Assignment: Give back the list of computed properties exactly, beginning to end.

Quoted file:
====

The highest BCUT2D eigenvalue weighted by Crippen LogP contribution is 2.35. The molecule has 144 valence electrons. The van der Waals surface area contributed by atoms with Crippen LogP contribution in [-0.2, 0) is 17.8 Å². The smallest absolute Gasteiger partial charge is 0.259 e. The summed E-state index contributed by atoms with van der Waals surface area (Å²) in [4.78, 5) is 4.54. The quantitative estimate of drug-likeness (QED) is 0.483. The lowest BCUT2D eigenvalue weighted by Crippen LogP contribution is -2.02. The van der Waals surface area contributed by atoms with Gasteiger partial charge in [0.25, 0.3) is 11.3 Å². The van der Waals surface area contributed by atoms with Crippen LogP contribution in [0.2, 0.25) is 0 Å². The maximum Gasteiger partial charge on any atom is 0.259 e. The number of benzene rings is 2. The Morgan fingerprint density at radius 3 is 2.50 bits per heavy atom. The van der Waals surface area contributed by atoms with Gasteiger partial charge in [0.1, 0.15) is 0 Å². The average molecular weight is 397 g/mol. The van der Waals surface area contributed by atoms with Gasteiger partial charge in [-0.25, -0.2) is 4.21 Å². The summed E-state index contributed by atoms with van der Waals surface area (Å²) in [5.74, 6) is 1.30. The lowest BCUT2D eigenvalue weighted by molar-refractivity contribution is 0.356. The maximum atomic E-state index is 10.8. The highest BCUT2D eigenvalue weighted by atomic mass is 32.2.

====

The highest BCUT2D eigenvalue weighted by Crippen LogP contribution is 2.35. The molecule has 144 valence electrons. The van der Waals surface area contributed by atoms with Crippen LogP contribution in [-0.2, 0) is 17.8 Å². The smallest absolute Gasteiger partial charge is 0.259 e. The summed E-state index contributed by atoms with van der Waals surface area (Å²) in [4.78, 5) is 4.54. The quantitative estimate of drug-likeness (QED) is 0.483. The lowest BCUT2D eigenvalue weighted by Crippen LogP contribution is -2.02. The van der Waals surface area contributed by atoms with Gasteiger partial charge in [0.25, 0.3) is 11.3 Å². The van der Waals surface area contributed by atoms with Crippen LogP contribution in [0.2, 0.25) is 0 Å². The maximum Gasteiger partial charge on any atom is 0.259 e. The number of benzene rings is 2. The Morgan fingerprint density at radius 3 is 2.50 bits per heavy atom. The van der Waals surface area contributed by atoms with Gasteiger partial charge in [0.1, 0.15) is 0 Å². The average molecular weight is 397 g/mol. The van der Waals surface area contributed by atoms with Gasteiger partial charge in [-0.25, -0.2) is 4.21 Å². The summed E-state index contributed by atoms with van der Waals surface area (Å²) in [5.74, 6) is 1.30. The lowest BCUT2D eigenvalue weighted by molar-refractivity contribution is 0.356. The maximum atomic E-state index is 10.8. The highest BCUT2D eigenvalue weighted by atomic mass is 32.2.